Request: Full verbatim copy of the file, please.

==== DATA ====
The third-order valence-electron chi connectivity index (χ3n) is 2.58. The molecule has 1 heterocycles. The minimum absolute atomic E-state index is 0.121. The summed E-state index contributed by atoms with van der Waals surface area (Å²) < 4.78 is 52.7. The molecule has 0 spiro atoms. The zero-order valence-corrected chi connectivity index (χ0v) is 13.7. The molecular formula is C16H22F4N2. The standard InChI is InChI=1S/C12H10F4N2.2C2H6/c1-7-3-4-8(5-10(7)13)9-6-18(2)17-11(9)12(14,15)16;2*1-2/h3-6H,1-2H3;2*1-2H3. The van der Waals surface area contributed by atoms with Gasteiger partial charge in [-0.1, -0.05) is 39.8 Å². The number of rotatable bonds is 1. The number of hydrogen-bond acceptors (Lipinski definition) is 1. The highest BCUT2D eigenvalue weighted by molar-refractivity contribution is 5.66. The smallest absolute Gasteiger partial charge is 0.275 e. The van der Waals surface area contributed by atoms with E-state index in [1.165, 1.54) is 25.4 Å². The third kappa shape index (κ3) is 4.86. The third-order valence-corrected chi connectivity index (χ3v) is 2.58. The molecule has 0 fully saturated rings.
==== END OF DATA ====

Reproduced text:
The third-order valence-electron chi connectivity index (χ3n) is 2.58. The molecule has 1 heterocycles. The minimum absolute atomic E-state index is 0.121. The summed E-state index contributed by atoms with van der Waals surface area (Å²) < 4.78 is 52.7. The molecule has 0 spiro atoms. The zero-order valence-corrected chi connectivity index (χ0v) is 13.7. The molecular formula is C16H22F4N2. The standard InChI is InChI=1S/C12H10F4N2.2C2H6/c1-7-3-4-8(5-10(7)13)9-6-18(2)17-11(9)12(14,15)16;2*1-2/h3-6H,1-2H3;2*1-2H3. The van der Waals surface area contributed by atoms with Gasteiger partial charge in [-0.1, -0.05) is 39.8 Å². The number of rotatable bonds is 1. The number of hydrogen-bond acceptors (Lipinski definition) is 1. The highest BCUT2D eigenvalue weighted by molar-refractivity contribution is 5.66. The smallest absolute Gasteiger partial charge is 0.275 e. The van der Waals surface area contributed by atoms with E-state index in [1.165, 1.54) is 25.4 Å². The third kappa shape index (κ3) is 4.86. The third-order valence-corrected chi connectivity index (χ3v) is 2.58. The molecule has 0 fully saturated rings.